Trump expected to sign directive halting refugee flows to US

President Donald Trump on Friday intended to sign an executive action Friday temporarily halting the flow of refugees into the United Sates and stopping all entries from some majority-Muslim nations, his spokesman said.

A draft of the order obtained by The Associated Press also includes an indefinite ban on accepting Syrian refugees, and the pause in the broader refugee program extends for 120 days.

Trump campaigned on a pledge to put in place "extreme vetting" procedures particularly for people coming to the U.S. from countries with terrorism ties. According to the draft order, the president plans to suspend issuing visas for people from Iran, Iraq, Libya, Somalia, Sudan, Syria or Yemen for at least 30 days.

White House spokesman Sean Spicer said Trump intended to sign the order during a Friday afternoon visit to the Pentagon, along with actions related to military readiness and the National Security Council. Details of those directives were not immediately clear.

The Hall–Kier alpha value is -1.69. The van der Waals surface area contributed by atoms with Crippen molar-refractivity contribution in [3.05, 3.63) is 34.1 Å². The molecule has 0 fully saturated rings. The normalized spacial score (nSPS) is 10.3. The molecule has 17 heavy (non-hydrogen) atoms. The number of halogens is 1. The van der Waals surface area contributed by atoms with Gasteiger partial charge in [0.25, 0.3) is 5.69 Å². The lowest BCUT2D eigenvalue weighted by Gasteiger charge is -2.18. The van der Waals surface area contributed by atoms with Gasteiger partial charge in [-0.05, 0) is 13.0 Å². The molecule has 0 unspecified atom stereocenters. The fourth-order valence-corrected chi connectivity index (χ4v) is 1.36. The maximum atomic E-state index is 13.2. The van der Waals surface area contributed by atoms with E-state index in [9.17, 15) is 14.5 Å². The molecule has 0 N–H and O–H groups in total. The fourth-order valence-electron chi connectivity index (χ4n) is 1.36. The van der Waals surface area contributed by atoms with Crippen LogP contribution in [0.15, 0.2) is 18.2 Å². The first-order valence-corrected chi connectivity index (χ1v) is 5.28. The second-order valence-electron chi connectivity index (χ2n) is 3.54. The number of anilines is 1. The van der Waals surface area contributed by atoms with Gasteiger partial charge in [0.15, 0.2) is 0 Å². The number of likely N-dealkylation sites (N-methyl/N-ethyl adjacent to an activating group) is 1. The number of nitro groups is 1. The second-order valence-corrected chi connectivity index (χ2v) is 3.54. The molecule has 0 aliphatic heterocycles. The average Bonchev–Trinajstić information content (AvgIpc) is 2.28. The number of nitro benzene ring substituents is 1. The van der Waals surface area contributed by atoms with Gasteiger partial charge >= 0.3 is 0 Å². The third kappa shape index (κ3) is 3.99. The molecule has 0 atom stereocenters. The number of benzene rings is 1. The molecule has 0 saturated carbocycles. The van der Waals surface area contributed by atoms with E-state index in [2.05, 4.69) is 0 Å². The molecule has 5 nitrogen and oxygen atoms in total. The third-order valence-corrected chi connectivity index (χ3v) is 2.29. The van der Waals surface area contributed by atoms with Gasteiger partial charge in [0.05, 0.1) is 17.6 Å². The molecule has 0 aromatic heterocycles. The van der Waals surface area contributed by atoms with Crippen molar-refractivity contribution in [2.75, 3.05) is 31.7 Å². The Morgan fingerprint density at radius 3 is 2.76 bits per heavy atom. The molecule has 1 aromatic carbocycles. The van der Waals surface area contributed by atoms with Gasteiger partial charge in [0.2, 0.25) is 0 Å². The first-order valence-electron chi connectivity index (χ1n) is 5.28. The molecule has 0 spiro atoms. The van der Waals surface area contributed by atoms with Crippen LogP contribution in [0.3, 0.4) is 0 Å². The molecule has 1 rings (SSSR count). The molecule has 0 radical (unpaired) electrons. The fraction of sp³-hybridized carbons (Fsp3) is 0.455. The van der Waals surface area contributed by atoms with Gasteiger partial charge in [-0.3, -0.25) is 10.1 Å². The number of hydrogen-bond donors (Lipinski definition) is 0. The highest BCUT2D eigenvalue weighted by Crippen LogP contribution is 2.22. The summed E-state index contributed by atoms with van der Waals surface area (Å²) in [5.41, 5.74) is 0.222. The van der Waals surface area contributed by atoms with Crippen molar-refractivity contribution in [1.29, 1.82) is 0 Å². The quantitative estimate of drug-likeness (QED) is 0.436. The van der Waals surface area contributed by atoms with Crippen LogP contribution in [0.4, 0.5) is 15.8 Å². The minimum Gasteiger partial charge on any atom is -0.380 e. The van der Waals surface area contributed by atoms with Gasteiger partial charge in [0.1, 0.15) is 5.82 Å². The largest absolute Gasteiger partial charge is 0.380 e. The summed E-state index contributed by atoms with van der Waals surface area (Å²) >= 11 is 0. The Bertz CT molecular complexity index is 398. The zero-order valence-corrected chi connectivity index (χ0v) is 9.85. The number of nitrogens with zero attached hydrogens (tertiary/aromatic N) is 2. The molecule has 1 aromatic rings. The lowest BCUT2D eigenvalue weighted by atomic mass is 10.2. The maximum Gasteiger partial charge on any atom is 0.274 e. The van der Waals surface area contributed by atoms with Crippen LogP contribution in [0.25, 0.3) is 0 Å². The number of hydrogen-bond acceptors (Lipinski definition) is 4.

While at the Pentagon, Trump was expected to meet with the Joint Chiefs of Staff and attend a ceremonial swearing-in for Defense Secretary James Mattis.

Trump has the authority to determine how many refugees are accepted annually; he can suspend the program at any time. Refugee processing was suspended in the immediate aftermath of the Sept. 11 attacks and restarted months later.

During the last budget year, the U.S. accepted 84,995 refugees, including 12,587 people from Syria. President Barack Obama had set the refugee limit for this budget year at 110,000.

Trump, according to the impending executive order, planned to cut that program by more half to 50,000. The draft order said while the program is suspended, the U.S. may admit people on a case-by-case basis "when in the national interest" and the government would continue to process refugee requests from people claiming religious persecution, "provided that the religion ... is a minority religion in the individual's country." That suggests that would allow the admission of Christians from Muslim-majority countries.


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